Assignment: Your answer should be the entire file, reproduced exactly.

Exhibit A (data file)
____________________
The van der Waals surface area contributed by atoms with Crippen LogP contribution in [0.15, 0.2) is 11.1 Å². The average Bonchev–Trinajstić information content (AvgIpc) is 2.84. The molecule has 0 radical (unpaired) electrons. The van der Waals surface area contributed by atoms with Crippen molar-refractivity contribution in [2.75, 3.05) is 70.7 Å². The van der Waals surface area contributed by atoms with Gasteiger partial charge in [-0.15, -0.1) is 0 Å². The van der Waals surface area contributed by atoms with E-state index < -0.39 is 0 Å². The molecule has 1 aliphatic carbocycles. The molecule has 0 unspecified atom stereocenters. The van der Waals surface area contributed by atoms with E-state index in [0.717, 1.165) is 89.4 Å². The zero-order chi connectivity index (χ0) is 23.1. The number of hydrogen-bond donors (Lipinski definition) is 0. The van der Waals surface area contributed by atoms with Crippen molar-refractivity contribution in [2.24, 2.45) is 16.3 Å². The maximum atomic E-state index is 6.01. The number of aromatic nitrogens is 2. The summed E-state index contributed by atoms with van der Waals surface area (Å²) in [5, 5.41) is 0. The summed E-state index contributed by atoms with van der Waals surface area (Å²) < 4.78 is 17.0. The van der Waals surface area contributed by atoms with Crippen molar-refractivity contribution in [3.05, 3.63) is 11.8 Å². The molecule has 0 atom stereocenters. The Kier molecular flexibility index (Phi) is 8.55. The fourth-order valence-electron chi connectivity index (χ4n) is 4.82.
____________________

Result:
The van der Waals surface area contributed by atoms with Crippen LogP contribution in [0.15, 0.2) is 11.1 Å². The average Bonchev–Trinajstić information content (AvgIpc) is 2.84. The molecule has 0 radical (unpaired) electrons. The van der Waals surface area contributed by atoms with Crippen molar-refractivity contribution in [2.75, 3.05) is 70.7 Å². The van der Waals surface area contributed by atoms with Gasteiger partial charge in [-0.15, -0.1) is 0 Å². The van der Waals surface area contributed by atoms with E-state index < -0.39 is 0 Å². The molecule has 1 aliphatic carbocycles. The molecule has 0 unspecified atom stereocenters. The van der Waals surface area contributed by atoms with E-state index in [0.717, 1.165) is 89.4 Å². The zero-order chi connectivity index (χ0) is 23.1. The number of hydrogen-bond donors (Lipinski definition) is 0. The van der Waals surface area contributed by atoms with Crippen molar-refractivity contribution in [2.24, 2.45) is 16.3 Å². The maximum atomic E-state index is 6.01. The number of aromatic nitrogens is 2. The summed E-state index contributed by atoms with van der Waals surface area (Å²) in [5, 5.41) is 0. The summed E-state index contributed by atoms with van der Waals surface area (Å²) < 4.78 is 17.0. The van der Waals surface area contributed by atoms with Crippen molar-refractivity contribution in [3.05, 3.63) is 11.8 Å². The molecule has 0 atom stereocenters. The Kier molecular flexibility index (Phi) is 8.55. The fourth-order valence-electron chi connectivity index (χ4n) is 4.82.